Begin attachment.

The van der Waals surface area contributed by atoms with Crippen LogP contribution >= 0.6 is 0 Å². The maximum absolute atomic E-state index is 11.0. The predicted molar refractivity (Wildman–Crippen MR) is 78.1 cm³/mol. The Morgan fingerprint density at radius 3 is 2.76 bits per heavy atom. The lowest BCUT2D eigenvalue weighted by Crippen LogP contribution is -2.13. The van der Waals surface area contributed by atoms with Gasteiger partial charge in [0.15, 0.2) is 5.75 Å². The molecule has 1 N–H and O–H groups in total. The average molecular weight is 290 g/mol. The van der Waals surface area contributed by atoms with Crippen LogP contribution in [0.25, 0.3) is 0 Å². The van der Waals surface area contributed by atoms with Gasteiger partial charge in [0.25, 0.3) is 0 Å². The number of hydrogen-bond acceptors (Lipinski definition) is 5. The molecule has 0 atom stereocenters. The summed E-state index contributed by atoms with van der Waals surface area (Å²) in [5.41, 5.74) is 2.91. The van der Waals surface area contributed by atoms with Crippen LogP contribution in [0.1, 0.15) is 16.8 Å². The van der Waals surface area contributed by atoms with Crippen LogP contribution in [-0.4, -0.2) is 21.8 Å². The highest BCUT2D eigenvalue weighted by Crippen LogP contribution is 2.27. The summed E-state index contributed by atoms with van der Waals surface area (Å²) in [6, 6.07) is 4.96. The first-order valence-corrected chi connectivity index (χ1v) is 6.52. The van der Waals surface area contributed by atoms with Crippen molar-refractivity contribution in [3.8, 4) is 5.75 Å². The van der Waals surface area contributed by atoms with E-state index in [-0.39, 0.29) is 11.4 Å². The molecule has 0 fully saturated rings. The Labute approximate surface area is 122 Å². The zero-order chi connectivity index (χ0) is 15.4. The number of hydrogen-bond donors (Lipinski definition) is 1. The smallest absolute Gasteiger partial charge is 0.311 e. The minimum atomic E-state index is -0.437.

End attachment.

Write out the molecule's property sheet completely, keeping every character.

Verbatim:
The van der Waals surface area contributed by atoms with Crippen LogP contribution >= 0.6 is 0 Å². The maximum absolute atomic E-state index is 11.0. The predicted molar refractivity (Wildman–Crippen MR) is 78.1 cm³/mol. The Morgan fingerprint density at radius 3 is 2.76 bits per heavy atom. The lowest BCUT2D eigenvalue weighted by Crippen LogP contribution is -2.13. The van der Waals surface area contributed by atoms with Gasteiger partial charge in [0.15, 0.2) is 5.75 Å². The molecule has 1 N–H and O–H groups in total. The average molecular weight is 290 g/mol. The van der Waals surface area contributed by atoms with Crippen LogP contribution in [0.25, 0.3) is 0 Å². The van der Waals surface area contributed by atoms with Gasteiger partial charge in [0.25, 0.3) is 0 Å². The number of hydrogen-bond acceptors (Lipinski definition) is 5. The molecule has 0 atom stereocenters. The summed E-state index contributed by atoms with van der Waals surface area (Å²) in [5.41, 5.74) is 2.91. The van der Waals surface area contributed by atoms with Crippen LogP contribution in [0.1, 0.15) is 16.8 Å². The van der Waals surface area contributed by atoms with Crippen LogP contribution in [-0.4, -0.2) is 21.8 Å². The highest BCUT2D eigenvalue weighted by Crippen LogP contribution is 2.27. The summed E-state index contributed by atoms with van der Waals surface area (Å²) in [6, 6.07) is 4.96. The first-order valence-corrected chi connectivity index (χ1v) is 6.52. The van der Waals surface area contributed by atoms with Crippen molar-refractivity contribution in [3.8, 4) is 5.75 Å². The van der Waals surface area contributed by atoms with E-state index in [-0.39, 0.29) is 11.4 Å². The molecule has 0 fully saturated rings. The Labute approximate surface area is 122 Å². The zero-order chi connectivity index (χ0) is 15.4. The number of hydrogen-bond donors (Lipinski definition) is 1. The smallest absolute Gasteiger partial charge is 0.311 e. The minimum atomic E-state index is -0.437.